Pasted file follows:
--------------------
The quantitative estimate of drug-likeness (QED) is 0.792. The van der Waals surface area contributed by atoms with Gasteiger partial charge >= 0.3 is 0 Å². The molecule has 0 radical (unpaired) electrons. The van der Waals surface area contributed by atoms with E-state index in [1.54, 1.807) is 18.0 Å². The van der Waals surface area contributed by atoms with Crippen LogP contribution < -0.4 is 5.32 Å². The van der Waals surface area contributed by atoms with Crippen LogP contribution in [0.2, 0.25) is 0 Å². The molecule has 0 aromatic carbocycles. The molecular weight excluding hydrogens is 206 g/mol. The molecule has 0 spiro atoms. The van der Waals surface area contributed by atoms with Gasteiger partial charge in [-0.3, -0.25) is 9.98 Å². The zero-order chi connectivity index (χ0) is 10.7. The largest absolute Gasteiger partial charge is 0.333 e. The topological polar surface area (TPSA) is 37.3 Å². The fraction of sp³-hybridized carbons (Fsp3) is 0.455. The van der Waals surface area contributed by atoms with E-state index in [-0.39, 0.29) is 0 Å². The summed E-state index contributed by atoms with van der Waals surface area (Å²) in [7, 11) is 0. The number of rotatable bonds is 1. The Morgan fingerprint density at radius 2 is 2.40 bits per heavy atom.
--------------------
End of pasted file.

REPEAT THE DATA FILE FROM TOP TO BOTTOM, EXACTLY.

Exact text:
The quantitative estimate of drug-likeness (QED) is 0.792. The van der Waals surface area contributed by atoms with Gasteiger partial charge >= 0.3 is 0 Å². The molecule has 0 radical (unpaired) electrons. The van der Waals surface area contributed by atoms with E-state index in [1.54, 1.807) is 18.0 Å². The van der Waals surface area contributed by atoms with Crippen LogP contribution < -0.4 is 5.32 Å². The van der Waals surface area contributed by atoms with Crippen LogP contribution in [0.2, 0.25) is 0 Å². The molecule has 0 aromatic carbocycles. The molecular weight excluding hydrogens is 206 g/mol. The molecule has 0 spiro atoms. The van der Waals surface area contributed by atoms with Gasteiger partial charge in [-0.3, -0.25) is 9.98 Å². The zero-order chi connectivity index (χ0) is 10.7. The largest absolute Gasteiger partial charge is 0.333 e. The topological polar surface area (TPSA) is 37.3 Å². The fraction of sp³-hybridized carbons (Fsp3) is 0.455. The van der Waals surface area contributed by atoms with E-state index in [-0.39, 0.29) is 0 Å². The summed E-state index contributed by atoms with van der Waals surface area (Å²) in [7, 11) is 0. The number of rotatable bonds is 1. The Morgan fingerprint density at radius 2 is 2.40 bits per heavy atom.